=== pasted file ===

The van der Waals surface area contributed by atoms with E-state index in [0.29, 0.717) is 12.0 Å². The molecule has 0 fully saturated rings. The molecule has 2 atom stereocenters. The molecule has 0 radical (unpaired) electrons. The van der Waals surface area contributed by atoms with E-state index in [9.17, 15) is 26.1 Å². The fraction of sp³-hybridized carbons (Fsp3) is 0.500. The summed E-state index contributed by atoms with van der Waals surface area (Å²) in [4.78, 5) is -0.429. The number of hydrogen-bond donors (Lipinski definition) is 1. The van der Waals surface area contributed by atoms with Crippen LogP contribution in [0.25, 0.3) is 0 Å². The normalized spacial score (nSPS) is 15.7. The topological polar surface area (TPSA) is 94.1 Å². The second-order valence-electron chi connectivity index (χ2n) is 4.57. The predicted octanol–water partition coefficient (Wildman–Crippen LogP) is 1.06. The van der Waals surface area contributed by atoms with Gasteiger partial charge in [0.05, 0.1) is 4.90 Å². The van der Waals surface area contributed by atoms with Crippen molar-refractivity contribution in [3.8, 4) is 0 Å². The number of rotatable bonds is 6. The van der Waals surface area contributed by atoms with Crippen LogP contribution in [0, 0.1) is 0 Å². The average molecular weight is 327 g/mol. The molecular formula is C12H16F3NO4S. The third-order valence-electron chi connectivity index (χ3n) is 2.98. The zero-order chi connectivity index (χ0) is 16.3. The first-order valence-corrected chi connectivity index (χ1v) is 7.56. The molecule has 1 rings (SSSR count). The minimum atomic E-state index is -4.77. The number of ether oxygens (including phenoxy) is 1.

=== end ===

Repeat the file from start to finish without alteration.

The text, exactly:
The van der Waals surface area contributed by atoms with E-state index in [0.29, 0.717) is 12.0 Å². The molecule has 0 fully saturated rings. The molecule has 2 atom stereocenters. The molecule has 0 radical (unpaired) electrons. The van der Waals surface area contributed by atoms with E-state index in [9.17, 15) is 26.1 Å². The fraction of sp³-hybridized carbons (Fsp3) is 0.500. The summed E-state index contributed by atoms with van der Waals surface area (Å²) in [4.78, 5) is -0.429. The number of hydrogen-bond donors (Lipinski definition) is 1. The van der Waals surface area contributed by atoms with Crippen LogP contribution in [0.25, 0.3) is 0 Å². The normalized spacial score (nSPS) is 15.7. The topological polar surface area (TPSA) is 94.1 Å². The second-order valence-electron chi connectivity index (χ2n) is 4.57. The predicted octanol–water partition coefficient (Wildman–Crippen LogP) is 1.06. The van der Waals surface area contributed by atoms with Gasteiger partial charge in [0.05, 0.1) is 4.90 Å². The van der Waals surface area contributed by atoms with Crippen molar-refractivity contribution in [3.8, 4) is 0 Å². The number of rotatable bonds is 6. The van der Waals surface area contributed by atoms with Crippen LogP contribution in [0, 0.1) is 0 Å². The average molecular weight is 327 g/mol. The molecular formula is C12H16F3NO4S. The third-order valence-electron chi connectivity index (χ3n) is 2.98. The zero-order chi connectivity index (χ0) is 16.3. The first-order valence-corrected chi connectivity index (χ1v) is 7.56. The molecule has 1 rings (SSSR count). The minimum atomic E-state index is -4.77. The number of ether oxygens (including phenoxy) is 1.